What You'll Learn
- How to set up and use Redux Toolkit's "RTK Query" data fetching functionality
- Understanding of Redux terms and concepts
Welcome to the Redux Toolkit Query tutorial! This tutorial will briefly introduce you to Redux Toolkit's "RTK Query" data fetching capability and teach you how to start using it correctly.
RTK Query is an advanced data fetching and caching tool, designed to simplify common cases for loading data in a web application. RTK Query itself is built on top of the Redux Toolkit core, and leverages RTK's APIs like
createAsyncThunk to implement its capabilities.
RTK Query is included in the
@reduxjs/toolkit package as an additional addon. You are not required to use the RTK Query APIs when you use Redux Toolkit, but we think many users will benefit from RTK Query's data fetching and caching in their apps.
For this tutorial, we assume that you're using Redux Toolkit with React, but you can also use it with other UI layers as well. The examples are based on a typical Create-React-App folder structure where all the application code is in a
src, but the patterns can be adapted to whatever project or folder setup you're using.
To see how RTK Query works, let's walk through a basic usage example. For this example, we'll assume you're using React and want to make use of RTK Query's auto-generated React hooks.
First, we'll create a service definition that queries the publicly available PokeAPI.
With RTK Query, you usually define your entire API definition in one place. This is most likely different from what you see with other libraries such as
react-query, and there are several reasons for that. Our perspective is that it's much easier to keep track of how requests, cache invalidation, and general app configuration behave when they're all in one central location in comparison to having X number of custom hooks in different files throughout your application.
An RTK service generates a "slice reducer" that should be included in the Redux root reducer, and a custom middleware that handles the data fetching. Both need to be added to the Redux store.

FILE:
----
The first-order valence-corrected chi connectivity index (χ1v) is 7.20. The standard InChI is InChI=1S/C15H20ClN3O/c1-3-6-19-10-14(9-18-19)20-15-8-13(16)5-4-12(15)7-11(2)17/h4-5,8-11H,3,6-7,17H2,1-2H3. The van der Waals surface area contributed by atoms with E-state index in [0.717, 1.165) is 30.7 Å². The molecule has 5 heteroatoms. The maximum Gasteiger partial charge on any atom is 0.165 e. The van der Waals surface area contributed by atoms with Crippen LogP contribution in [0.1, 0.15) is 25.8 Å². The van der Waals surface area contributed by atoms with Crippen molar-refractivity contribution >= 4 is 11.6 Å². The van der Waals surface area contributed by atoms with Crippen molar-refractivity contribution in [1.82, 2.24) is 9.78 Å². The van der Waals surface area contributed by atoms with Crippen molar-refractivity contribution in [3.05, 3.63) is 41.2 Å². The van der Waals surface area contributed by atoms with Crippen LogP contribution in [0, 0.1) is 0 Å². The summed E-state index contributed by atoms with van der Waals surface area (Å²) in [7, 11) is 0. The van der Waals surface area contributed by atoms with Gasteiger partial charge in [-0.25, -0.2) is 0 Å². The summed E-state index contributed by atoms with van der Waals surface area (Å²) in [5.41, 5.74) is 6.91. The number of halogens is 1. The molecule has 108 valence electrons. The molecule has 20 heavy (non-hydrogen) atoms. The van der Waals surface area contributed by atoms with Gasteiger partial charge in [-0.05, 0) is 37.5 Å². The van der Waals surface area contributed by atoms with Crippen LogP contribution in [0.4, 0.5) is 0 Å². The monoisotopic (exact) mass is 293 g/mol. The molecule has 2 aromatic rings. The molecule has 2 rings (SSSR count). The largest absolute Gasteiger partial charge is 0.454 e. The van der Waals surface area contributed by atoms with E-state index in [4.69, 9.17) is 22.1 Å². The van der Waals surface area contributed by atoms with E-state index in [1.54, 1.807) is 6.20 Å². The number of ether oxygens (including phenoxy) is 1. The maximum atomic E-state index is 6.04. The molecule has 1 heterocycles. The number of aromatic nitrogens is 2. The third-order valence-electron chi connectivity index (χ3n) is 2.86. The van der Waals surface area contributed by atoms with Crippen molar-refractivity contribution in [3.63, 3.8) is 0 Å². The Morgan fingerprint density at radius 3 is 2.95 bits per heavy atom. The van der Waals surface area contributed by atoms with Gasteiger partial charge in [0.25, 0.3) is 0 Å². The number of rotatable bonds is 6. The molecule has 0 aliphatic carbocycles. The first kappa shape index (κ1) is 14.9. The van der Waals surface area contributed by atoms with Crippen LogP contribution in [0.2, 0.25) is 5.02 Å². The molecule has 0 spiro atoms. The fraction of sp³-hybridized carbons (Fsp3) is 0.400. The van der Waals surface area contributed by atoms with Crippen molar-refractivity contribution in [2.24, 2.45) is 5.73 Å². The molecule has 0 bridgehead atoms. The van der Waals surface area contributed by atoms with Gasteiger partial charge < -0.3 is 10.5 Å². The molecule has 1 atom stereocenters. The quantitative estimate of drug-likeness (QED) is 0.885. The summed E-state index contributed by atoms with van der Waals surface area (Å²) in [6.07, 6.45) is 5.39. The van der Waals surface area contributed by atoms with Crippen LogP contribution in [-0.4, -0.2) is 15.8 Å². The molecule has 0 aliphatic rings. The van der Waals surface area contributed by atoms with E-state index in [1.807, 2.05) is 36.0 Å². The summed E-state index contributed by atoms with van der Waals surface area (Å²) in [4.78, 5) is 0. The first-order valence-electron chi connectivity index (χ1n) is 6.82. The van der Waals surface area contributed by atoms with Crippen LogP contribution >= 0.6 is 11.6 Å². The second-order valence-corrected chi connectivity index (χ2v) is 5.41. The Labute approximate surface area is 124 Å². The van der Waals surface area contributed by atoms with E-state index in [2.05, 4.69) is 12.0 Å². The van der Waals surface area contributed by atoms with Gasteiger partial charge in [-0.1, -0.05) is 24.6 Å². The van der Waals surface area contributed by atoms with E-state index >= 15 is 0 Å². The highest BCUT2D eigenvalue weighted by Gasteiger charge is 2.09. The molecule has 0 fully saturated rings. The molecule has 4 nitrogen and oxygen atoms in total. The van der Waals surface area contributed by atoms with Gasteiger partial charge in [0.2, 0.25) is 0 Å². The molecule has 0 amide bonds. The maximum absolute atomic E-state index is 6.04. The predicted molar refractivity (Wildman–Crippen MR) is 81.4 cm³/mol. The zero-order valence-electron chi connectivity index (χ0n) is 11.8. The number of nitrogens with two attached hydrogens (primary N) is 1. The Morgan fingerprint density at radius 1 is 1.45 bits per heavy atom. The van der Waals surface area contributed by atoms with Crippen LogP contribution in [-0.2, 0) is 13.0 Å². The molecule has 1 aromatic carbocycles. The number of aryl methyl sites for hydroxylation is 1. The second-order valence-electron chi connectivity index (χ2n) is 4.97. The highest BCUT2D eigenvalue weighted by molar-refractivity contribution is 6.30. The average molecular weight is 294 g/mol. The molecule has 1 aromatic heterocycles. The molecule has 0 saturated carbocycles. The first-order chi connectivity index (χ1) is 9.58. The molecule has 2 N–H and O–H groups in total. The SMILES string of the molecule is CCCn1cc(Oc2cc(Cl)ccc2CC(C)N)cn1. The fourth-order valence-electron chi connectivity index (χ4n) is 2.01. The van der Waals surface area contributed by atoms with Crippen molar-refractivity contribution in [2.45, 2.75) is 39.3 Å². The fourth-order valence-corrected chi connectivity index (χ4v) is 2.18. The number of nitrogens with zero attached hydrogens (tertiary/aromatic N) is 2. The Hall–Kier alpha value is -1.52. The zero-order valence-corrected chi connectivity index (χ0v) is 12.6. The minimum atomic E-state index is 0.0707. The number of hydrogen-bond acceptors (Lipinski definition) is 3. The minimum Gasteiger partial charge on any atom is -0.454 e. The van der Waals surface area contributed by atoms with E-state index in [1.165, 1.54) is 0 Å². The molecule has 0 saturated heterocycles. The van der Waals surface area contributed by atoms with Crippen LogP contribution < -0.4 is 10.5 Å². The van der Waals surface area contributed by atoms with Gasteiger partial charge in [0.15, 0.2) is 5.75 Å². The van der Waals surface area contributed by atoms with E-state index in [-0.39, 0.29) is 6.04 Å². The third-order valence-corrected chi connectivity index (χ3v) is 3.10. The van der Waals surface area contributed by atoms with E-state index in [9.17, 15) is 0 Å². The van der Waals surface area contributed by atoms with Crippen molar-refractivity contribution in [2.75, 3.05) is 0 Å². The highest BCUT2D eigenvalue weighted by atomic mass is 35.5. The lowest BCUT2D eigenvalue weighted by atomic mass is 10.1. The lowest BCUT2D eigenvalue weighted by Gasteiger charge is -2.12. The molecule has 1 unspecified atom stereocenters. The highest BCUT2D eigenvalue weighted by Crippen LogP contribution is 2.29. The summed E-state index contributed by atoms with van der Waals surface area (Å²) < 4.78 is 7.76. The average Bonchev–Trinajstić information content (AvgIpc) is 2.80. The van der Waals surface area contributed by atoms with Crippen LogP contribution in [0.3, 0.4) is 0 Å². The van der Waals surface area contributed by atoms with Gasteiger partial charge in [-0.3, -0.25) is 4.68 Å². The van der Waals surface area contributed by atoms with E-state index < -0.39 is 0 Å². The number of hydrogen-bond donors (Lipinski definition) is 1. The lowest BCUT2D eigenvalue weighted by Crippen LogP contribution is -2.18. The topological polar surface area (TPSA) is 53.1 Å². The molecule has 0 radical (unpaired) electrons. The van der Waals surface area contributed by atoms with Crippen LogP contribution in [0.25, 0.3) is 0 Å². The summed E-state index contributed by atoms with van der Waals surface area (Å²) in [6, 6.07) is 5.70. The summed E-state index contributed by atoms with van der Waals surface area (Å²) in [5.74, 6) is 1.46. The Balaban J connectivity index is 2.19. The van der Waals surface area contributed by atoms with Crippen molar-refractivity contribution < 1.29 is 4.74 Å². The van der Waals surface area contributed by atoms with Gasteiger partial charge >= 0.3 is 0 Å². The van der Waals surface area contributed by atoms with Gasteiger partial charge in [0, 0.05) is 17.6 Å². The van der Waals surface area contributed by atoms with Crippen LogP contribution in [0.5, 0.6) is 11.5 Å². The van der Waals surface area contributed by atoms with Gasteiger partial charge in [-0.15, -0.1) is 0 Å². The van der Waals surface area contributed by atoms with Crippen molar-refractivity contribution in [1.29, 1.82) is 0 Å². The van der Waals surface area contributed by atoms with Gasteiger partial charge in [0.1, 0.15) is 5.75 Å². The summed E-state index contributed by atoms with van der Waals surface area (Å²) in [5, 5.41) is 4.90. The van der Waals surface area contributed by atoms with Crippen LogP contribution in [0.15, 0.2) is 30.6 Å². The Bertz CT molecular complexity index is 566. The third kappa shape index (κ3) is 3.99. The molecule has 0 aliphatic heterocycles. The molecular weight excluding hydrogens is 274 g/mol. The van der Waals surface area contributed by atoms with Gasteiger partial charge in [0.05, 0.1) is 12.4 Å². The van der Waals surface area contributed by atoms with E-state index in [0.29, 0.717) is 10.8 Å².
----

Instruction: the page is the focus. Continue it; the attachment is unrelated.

Wrap your application with the
If you haven't already done so, follow the standard pattern for providing the Redux store to the rest of your React application component tree:
Once a service has been defined, you can import the hooks to make a request.
When making a request, you're able to track the state in several ways. You can always check
error to determine the right UI to render. In addition,
useQuery also provides utility booleans like
isError for the latest request.
Okay, that's interesting... but what if you wanted to show multiple pokemon at the same time? What happens if multiple components load the same pokemon?
RTK Query ensures that any component that subscribes to the same query will always use the same data. RTK Query automatically de-dupes requests so you don't have to worry about checking in-flight requests and performance optimizations on your end. Let's evaluate the sandbox below - make sure to check the Network panel in your browser's dev tools. You will see 3 requests, even though there are 4 subscribed components -
bulbasaur only makes one request, and the loading state is synchronized between the two components. For fun, try changing the value of the dropdown from
1s to see this behavior continue when a query is re-ran.